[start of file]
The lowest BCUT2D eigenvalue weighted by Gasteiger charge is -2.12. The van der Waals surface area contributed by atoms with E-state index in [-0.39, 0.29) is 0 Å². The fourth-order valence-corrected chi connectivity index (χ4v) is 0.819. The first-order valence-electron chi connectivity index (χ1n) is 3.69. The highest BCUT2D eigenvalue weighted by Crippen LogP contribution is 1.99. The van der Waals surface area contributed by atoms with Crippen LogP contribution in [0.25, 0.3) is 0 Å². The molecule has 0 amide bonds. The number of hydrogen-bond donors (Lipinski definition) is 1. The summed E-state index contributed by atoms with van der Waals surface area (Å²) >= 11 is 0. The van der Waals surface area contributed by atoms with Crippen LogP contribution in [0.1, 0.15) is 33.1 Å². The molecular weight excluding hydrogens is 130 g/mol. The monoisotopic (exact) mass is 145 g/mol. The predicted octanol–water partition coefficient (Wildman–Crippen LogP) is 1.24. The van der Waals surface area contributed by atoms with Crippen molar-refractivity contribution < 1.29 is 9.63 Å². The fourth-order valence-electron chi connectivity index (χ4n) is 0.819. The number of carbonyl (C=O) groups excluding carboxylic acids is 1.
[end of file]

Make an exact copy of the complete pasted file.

The lowest BCUT2D eigenvalue weighted by Gasteiger charge is -2.12. The van der Waals surface area contributed by atoms with E-state index in [-0.39, 0.29) is 0 Å². The fourth-order valence-corrected chi connectivity index (χ4v) is 0.819. The first-order valence-electron chi connectivity index (χ1n) is 3.69. The highest BCUT2D eigenvalue weighted by Crippen LogP contribution is 1.99. The van der Waals surface area contributed by atoms with Crippen LogP contribution in [0.25, 0.3) is 0 Å². The molecule has 0 amide bonds. The number of hydrogen-bond donors (Lipinski definition) is 1. The summed E-state index contributed by atoms with van der Waals surface area (Å²) >= 11 is 0. The van der Waals surface area contributed by atoms with Crippen LogP contribution in [0.1, 0.15) is 33.1 Å². The molecular weight excluding hydrogens is 130 g/mol. The monoisotopic (exact) mass is 145 g/mol. The predicted octanol–water partition coefficient (Wildman–Crippen LogP) is 1.24. The van der Waals surface area contributed by atoms with Crippen molar-refractivity contribution < 1.29 is 9.63 Å². The fourth-order valence-electron chi connectivity index (χ4n) is 0.819. The number of carbonyl (C=O) groups excluding carboxylic acids is 1.